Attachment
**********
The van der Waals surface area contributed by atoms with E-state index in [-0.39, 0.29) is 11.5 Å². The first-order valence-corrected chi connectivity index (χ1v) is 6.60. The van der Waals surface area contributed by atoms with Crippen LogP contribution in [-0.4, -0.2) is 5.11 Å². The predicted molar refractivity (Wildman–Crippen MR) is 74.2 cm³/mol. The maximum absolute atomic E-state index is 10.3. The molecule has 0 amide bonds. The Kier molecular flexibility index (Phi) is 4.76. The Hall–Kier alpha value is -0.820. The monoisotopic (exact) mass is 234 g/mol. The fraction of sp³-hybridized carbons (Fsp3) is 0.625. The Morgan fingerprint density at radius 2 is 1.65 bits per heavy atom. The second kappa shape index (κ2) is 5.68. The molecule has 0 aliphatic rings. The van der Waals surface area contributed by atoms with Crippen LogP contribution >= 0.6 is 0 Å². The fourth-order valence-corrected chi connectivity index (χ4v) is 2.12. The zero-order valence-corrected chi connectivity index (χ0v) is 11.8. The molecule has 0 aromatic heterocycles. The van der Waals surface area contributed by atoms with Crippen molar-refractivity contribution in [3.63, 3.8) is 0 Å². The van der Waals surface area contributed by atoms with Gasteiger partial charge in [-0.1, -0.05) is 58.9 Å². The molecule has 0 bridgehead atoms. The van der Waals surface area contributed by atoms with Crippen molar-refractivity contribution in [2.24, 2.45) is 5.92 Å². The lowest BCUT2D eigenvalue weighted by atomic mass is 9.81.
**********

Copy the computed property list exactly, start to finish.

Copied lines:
The van der Waals surface area contributed by atoms with E-state index in [-0.39, 0.29) is 11.5 Å². The first-order valence-corrected chi connectivity index (χ1v) is 6.60. The van der Waals surface area contributed by atoms with Crippen LogP contribution in [-0.4, -0.2) is 5.11 Å². The predicted molar refractivity (Wildman–Crippen MR) is 74.2 cm³/mol. The maximum absolute atomic E-state index is 10.3. The molecule has 0 amide bonds. The Kier molecular flexibility index (Phi) is 4.76. The Hall–Kier alpha value is -0.820. The monoisotopic (exact) mass is 234 g/mol. The fraction of sp³-hybridized carbons (Fsp3) is 0.625. The Morgan fingerprint density at radius 2 is 1.65 bits per heavy atom. The second kappa shape index (κ2) is 5.68. The molecule has 0 aliphatic rings. The van der Waals surface area contributed by atoms with Crippen LogP contribution >= 0.6 is 0 Å². The fourth-order valence-corrected chi connectivity index (χ4v) is 2.12. The zero-order valence-corrected chi connectivity index (χ0v) is 11.8. The molecule has 0 aromatic heterocycles. The van der Waals surface area contributed by atoms with Crippen molar-refractivity contribution in [3.63, 3.8) is 0 Å². The van der Waals surface area contributed by atoms with Gasteiger partial charge in [-0.1, -0.05) is 58.9 Å². The molecule has 0 bridgehead atoms. The van der Waals surface area contributed by atoms with Crippen molar-refractivity contribution in [2.24, 2.45) is 5.92 Å². The lowest BCUT2D eigenvalue weighted by atomic mass is 9.81.